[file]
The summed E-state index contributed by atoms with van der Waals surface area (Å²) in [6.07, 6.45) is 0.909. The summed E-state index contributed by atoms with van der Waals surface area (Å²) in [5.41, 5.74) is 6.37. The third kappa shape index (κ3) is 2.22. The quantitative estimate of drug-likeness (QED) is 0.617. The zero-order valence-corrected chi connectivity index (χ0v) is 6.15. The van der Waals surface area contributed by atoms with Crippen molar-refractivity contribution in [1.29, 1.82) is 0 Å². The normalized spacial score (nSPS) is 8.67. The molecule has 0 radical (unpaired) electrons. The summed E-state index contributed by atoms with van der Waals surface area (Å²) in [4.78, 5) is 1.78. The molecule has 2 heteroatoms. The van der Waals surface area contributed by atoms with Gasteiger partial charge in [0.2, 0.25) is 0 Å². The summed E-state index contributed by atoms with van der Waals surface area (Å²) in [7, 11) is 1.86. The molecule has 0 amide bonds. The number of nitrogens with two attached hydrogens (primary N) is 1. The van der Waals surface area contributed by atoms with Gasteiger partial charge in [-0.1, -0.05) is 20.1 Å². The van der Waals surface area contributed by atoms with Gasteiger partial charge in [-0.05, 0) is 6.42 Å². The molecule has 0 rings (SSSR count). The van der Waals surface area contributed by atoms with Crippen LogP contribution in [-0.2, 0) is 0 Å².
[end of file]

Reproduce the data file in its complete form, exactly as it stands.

The summed E-state index contributed by atoms with van der Waals surface area (Å²) in [6.07, 6.45) is 0.909. The summed E-state index contributed by atoms with van der Waals surface area (Å²) in [5.41, 5.74) is 6.37. The third kappa shape index (κ3) is 2.22. The quantitative estimate of drug-likeness (QED) is 0.617. The zero-order valence-corrected chi connectivity index (χ0v) is 6.15. The van der Waals surface area contributed by atoms with Crippen molar-refractivity contribution in [1.29, 1.82) is 0 Å². The normalized spacial score (nSPS) is 8.67. The molecule has 0 radical (unpaired) electrons. The summed E-state index contributed by atoms with van der Waals surface area (Å²) in [4.78, 5) is 1.78. The molecule has 2 heteroatoms. The van der Waals surface area contributed by atoms with Gasteiger partial charge in [0.2, 0.25) is 0 Å². The summed E-state index contributed by atoms with van der Waals surface area (Å²) in [7, 11) is 1.86. The molecule has 0 amide bonds. The number of nitrogens with two attached hydrogens (primary N) is 1. The van der Waals surface area contributed by atoms with Gasteiger partial charge in [-0.1, -0.05) is 20.1 Å². The van der Waals surface area contributed by atoms with Gasteiger partial charge in [-0.05, 0) is 6.42 Å². The molecule has 0 rings (SSSR count). The van der Waals surface area contributed by atoms with Crippen LogP contribution in [-0.2, 0) is 0 Å².